To carry forward a loss or deduct it from the gain a non-resident has to submit an income tax return on Form V1. A resident of another contracting state of the European Economic Area (EEA) may declare the deductions also on the income tax return for an Estonian resident natural person. In other cases, it is not possible to carry forward a loss and declaration is not necessary.
A non-resident declares gains from the transfer of property located in Estonia on Form V1 in Table 3.1. Upon transfer of immovable property, the registered immovable number must also be indicated in the tax return.
A resident of another contracting state of the European Economic Area (EEA) may declare gains from the transfer of immovable property located in Estonia also in the income tax return for an Estonian resident natural person. In order to calculate the amount of basic exemption, foreign income that is not taxed in Estonia must also be declared.
The due date for tax returns is 30 April of the year following the year in which the gains were received.
Tax returns can be submitted to the Estonian Tax and Customs Board:
- digitally signed to the e-mail address firstname.lastname@example.org
- through the e-services environment e-MTA. The completed and signed tax return can be uploaded under the menu item “Communication”.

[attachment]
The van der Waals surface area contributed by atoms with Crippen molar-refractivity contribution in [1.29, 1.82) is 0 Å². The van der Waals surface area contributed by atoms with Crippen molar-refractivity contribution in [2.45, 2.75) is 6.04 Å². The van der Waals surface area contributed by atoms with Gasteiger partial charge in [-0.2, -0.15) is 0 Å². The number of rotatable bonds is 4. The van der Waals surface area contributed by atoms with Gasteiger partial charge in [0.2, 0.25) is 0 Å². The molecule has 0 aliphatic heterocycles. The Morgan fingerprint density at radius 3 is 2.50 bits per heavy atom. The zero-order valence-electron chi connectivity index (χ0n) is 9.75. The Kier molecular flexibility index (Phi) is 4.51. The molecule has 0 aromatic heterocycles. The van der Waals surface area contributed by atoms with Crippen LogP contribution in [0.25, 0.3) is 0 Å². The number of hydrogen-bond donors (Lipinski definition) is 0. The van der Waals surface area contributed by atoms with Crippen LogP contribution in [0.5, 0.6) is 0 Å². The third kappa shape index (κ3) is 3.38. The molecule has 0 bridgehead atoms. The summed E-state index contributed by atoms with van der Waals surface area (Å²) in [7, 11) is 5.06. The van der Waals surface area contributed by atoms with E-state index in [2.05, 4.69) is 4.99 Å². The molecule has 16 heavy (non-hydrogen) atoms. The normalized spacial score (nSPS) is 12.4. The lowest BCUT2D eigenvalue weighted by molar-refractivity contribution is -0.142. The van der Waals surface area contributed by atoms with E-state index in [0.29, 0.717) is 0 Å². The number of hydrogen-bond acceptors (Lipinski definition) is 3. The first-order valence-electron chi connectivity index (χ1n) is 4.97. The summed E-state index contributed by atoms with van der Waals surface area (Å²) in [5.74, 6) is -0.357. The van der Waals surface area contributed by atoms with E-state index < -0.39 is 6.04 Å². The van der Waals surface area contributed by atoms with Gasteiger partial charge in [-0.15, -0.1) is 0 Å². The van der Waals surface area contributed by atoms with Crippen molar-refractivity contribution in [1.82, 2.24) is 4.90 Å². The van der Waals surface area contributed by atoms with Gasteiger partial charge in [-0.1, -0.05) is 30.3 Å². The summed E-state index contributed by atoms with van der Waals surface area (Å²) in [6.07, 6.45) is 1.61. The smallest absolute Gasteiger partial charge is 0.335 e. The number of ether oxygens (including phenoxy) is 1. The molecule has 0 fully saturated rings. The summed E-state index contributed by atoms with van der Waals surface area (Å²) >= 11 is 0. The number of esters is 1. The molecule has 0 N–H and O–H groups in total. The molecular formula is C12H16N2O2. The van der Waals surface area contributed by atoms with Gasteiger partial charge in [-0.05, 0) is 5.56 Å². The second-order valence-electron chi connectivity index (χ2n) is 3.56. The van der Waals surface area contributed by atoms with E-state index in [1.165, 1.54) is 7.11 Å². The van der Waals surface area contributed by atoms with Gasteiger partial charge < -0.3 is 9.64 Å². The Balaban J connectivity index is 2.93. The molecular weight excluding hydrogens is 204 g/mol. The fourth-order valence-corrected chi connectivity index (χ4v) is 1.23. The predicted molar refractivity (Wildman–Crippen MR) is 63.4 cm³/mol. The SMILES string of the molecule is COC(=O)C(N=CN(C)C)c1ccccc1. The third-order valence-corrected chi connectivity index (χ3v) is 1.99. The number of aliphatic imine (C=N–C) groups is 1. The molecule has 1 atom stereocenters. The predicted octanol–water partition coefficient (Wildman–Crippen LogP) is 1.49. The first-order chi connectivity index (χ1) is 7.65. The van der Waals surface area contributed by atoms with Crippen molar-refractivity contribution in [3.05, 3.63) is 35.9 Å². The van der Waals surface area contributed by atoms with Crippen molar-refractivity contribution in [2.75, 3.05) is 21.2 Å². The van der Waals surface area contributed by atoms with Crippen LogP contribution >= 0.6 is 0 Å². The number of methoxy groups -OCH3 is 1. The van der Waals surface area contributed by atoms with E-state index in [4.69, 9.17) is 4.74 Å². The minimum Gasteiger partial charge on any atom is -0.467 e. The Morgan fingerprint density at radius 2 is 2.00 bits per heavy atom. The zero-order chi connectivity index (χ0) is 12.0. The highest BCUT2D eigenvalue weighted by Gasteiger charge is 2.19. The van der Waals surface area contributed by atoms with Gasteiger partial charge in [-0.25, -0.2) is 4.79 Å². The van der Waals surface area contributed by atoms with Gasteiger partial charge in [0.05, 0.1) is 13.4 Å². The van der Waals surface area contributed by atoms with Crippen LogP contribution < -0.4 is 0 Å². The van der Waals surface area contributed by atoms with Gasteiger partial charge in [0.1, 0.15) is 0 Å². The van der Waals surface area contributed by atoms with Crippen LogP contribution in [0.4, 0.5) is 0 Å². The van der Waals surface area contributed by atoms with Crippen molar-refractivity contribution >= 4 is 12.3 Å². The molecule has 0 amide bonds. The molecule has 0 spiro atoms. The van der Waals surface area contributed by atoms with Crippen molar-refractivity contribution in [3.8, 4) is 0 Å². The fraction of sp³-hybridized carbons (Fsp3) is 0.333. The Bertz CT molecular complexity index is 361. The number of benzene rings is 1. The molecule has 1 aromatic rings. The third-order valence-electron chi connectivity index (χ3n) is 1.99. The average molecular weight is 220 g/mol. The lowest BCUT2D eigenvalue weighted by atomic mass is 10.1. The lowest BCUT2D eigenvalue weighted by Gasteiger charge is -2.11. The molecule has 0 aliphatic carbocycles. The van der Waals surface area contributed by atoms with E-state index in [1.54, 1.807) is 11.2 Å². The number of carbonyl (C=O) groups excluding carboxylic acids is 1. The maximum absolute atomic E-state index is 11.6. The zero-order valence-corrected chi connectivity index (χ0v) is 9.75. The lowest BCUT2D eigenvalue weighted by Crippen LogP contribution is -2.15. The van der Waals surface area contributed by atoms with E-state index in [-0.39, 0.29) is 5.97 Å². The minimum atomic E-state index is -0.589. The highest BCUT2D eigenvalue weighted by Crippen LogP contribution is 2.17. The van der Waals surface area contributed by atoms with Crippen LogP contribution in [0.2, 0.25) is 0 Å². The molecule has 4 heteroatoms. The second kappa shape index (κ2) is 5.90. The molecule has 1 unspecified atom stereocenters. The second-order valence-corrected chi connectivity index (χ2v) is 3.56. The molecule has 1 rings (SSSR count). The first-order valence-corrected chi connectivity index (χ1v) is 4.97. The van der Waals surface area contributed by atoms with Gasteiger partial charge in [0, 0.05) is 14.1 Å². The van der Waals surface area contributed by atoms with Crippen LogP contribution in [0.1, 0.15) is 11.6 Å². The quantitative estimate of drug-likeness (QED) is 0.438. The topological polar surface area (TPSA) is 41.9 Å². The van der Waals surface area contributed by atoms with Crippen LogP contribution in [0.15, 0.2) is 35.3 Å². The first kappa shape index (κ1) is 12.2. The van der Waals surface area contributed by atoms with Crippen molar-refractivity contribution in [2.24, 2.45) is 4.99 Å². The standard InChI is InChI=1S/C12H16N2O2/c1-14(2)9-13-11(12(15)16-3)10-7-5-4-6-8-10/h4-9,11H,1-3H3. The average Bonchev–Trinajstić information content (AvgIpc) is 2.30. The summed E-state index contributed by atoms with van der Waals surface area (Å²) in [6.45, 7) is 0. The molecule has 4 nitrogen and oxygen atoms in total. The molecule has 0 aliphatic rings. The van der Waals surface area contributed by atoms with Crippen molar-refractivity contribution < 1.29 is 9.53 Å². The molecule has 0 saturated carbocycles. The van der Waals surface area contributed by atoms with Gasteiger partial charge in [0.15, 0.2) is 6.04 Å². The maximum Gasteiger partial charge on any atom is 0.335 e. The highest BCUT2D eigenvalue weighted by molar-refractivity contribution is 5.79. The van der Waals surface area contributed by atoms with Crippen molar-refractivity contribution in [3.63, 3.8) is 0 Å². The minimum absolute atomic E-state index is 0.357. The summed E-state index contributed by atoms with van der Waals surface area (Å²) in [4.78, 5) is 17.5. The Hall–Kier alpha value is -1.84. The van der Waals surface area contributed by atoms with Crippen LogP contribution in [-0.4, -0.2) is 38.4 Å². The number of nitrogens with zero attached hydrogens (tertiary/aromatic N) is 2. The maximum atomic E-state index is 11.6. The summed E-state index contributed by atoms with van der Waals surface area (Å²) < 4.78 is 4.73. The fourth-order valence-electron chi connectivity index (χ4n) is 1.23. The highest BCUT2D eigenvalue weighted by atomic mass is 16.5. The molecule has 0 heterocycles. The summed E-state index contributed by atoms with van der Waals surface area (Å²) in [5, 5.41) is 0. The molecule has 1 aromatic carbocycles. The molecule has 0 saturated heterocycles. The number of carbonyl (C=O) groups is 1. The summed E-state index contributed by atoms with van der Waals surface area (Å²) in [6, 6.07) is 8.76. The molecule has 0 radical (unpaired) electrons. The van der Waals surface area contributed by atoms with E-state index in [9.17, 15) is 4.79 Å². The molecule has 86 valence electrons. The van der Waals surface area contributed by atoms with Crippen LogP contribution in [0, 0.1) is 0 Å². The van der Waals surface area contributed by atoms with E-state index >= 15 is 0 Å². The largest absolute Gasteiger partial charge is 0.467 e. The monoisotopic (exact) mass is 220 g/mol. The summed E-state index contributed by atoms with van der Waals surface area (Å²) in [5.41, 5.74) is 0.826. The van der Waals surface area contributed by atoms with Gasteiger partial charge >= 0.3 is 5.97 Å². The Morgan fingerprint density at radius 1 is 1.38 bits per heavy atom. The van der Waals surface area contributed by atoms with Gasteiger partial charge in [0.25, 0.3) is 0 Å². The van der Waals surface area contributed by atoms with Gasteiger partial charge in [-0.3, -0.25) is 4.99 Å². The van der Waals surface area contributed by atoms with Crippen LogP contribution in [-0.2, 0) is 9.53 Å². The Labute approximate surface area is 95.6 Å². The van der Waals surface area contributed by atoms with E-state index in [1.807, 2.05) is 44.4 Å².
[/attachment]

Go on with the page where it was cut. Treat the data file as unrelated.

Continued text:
- at the most suitable service bureau of the Estonian Tax and Customs Board
- by post to the address Lõõtsa 8a, 15176 Tallinn
After the tax return has been submitted, we send tax information to a non-resident, which includes, among other things, the amount of tax to be paid and the personal reference number required for the payment.
When the reference number has been issued, it can be checked on our website through Search of personal reference number by personal identification code or registry code issued by the Estonian Tax and Customs Board. Each person has always one reference number for the payment of all taxes.
The Estonian Tax and Customs Board shall not issue a tax notice to non-residents.
The income tax calculated on the basis of the tax return is paid into the bank account of the Estonian Tax and Customs Board by 1 October of the year in which the tax return is submitted.
Last updated: 07.09.2022